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    Author(s): James S. Meadows; J.C.G. Goelz
    Date: 2001
    Source: Southern Journal of Applied Forestry. 25: 31-39.
    Publication Series: Miscellaneous Publication
    PDF: View PDF  (208 KB)


    A 21 ac, 28-yr-old water oak (Quercus nigra L.) plantation, on an old-field loessial site in north Louisiana, was subjected to three thinning treatments during the winter of 1987-1988: (1) no thinning, (2) light thinning to 180 dominant and codominant trees/ac, and (3) heavy thinning to 90 dominant and codominant trees/ac. Prior to thinning, the plantation averaged 356 trees/ac and 86 ft2/ac of basal area, with a quadratic mean diameter of 6.7 in. Thinning reduced stand basal areas to 52 and 34 ft2/ac for the light and heavy thinning treatments, respectively. After 5 yr, both thinning treatments increased diameter growth rates of individual residual trees, both when all trees were considered and when the analysis was limited to dominant and codominant trees only. Neither thinning treatment affected either stand-level volume growth or total yield 5 yr after treatment. However, thinning distributed total volume growth among fewer trees, such that, when trees of all crown classes were considered in the analysis, average annual volume growth per tree increased with increasing intensity of thinning. Both basal area growth and volume growth following light thinning appeared to be sufficient to promote rapid recovery of the stand to a fully stocked condition in the near future. In contrast, heavy thinning reduced density to a severely understocked condition that will prohibit optimum occupancy of the site for a long period. Among the treatments evaluated in this study, light thinning produced the most desirable combination of individual-tree diameter growth and stand-level basal area growth.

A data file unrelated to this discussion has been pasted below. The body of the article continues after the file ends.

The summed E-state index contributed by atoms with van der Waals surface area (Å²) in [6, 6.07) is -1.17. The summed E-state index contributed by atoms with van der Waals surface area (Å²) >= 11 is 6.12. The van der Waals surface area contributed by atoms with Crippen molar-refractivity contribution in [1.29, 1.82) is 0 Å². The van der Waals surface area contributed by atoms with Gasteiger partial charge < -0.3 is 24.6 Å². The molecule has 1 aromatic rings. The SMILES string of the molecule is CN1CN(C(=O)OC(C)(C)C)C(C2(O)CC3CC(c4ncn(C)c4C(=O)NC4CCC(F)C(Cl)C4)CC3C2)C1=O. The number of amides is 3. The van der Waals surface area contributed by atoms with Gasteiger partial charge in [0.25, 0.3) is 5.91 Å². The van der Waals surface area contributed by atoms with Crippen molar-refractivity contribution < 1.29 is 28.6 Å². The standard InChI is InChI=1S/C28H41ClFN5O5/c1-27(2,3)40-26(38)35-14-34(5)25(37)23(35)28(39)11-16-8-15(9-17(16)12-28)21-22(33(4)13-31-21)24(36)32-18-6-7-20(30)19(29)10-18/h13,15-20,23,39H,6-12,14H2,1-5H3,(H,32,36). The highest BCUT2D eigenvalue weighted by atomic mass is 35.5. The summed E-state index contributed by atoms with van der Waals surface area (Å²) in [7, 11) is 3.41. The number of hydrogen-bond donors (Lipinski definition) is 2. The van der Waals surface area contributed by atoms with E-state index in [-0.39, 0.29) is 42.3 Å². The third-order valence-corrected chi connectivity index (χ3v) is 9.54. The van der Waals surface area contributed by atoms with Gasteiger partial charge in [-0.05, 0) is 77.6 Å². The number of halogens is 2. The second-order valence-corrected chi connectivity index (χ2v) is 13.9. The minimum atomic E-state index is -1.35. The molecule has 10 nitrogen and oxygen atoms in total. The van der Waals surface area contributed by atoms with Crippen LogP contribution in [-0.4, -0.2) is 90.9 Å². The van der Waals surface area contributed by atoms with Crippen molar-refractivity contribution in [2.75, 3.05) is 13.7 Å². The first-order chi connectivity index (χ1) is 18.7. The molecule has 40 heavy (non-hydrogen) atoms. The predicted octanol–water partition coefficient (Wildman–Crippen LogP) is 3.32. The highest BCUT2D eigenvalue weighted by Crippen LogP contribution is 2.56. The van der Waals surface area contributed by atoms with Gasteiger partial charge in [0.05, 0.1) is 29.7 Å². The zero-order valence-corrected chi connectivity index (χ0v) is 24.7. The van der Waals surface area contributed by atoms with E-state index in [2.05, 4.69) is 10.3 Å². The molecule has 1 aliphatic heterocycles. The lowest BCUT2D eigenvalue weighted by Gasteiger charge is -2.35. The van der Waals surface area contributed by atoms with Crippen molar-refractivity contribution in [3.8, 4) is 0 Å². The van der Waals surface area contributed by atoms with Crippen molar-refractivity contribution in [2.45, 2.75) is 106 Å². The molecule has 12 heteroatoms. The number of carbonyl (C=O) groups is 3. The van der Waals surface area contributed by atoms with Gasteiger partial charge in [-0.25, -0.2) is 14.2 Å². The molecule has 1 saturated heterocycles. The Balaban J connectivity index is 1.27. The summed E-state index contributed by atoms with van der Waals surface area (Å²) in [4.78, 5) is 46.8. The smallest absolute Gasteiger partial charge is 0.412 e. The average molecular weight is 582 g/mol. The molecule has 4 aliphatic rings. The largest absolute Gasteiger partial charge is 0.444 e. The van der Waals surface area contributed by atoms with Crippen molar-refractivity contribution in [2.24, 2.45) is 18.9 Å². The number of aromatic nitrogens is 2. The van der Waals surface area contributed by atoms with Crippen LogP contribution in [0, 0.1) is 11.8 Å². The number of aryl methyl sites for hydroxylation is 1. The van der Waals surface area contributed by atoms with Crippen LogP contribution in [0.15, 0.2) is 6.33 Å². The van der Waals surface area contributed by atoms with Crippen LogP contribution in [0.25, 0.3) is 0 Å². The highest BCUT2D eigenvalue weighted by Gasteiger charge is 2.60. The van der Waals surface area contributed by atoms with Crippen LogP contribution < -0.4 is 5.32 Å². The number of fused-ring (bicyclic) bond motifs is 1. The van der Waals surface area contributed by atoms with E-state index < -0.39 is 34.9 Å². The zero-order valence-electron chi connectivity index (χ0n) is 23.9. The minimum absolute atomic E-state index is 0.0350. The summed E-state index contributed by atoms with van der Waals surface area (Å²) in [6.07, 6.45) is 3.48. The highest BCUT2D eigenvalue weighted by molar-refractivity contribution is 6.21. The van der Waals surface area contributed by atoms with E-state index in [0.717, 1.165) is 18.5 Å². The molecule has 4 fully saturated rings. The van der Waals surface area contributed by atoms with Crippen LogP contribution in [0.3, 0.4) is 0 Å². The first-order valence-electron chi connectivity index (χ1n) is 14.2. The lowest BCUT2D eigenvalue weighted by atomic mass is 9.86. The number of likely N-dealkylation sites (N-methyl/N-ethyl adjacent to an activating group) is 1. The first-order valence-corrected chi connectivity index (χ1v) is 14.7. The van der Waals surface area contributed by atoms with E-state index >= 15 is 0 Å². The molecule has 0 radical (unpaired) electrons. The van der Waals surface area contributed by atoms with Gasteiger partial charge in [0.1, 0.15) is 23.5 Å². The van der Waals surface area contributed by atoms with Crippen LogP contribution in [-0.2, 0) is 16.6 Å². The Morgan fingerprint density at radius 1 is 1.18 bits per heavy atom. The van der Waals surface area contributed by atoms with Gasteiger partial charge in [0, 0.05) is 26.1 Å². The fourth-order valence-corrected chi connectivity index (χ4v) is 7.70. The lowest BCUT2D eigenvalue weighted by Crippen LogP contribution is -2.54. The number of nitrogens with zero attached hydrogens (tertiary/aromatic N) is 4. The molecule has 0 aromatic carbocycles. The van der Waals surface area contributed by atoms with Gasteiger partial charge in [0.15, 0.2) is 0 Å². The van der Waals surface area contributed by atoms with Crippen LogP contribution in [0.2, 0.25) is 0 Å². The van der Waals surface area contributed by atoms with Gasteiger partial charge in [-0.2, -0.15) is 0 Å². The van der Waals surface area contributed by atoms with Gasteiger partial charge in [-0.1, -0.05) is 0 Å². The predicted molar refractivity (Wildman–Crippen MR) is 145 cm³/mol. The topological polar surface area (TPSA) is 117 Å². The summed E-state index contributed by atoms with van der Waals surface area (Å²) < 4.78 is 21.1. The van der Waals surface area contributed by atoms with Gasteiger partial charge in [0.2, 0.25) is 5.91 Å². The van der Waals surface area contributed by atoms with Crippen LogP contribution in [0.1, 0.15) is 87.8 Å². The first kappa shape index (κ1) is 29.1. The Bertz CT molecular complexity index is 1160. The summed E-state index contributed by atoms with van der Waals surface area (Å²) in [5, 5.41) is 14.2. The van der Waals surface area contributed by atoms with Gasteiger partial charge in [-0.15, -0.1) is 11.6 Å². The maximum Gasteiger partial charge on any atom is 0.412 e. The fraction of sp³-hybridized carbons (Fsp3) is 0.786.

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    Meadows, James S.; Goelz, J.C.G. 2001. Fifth-year response to thinning in a water oak plantation in north Louisiana. Southern Journal of Applied Forestry. 25: 31-39.

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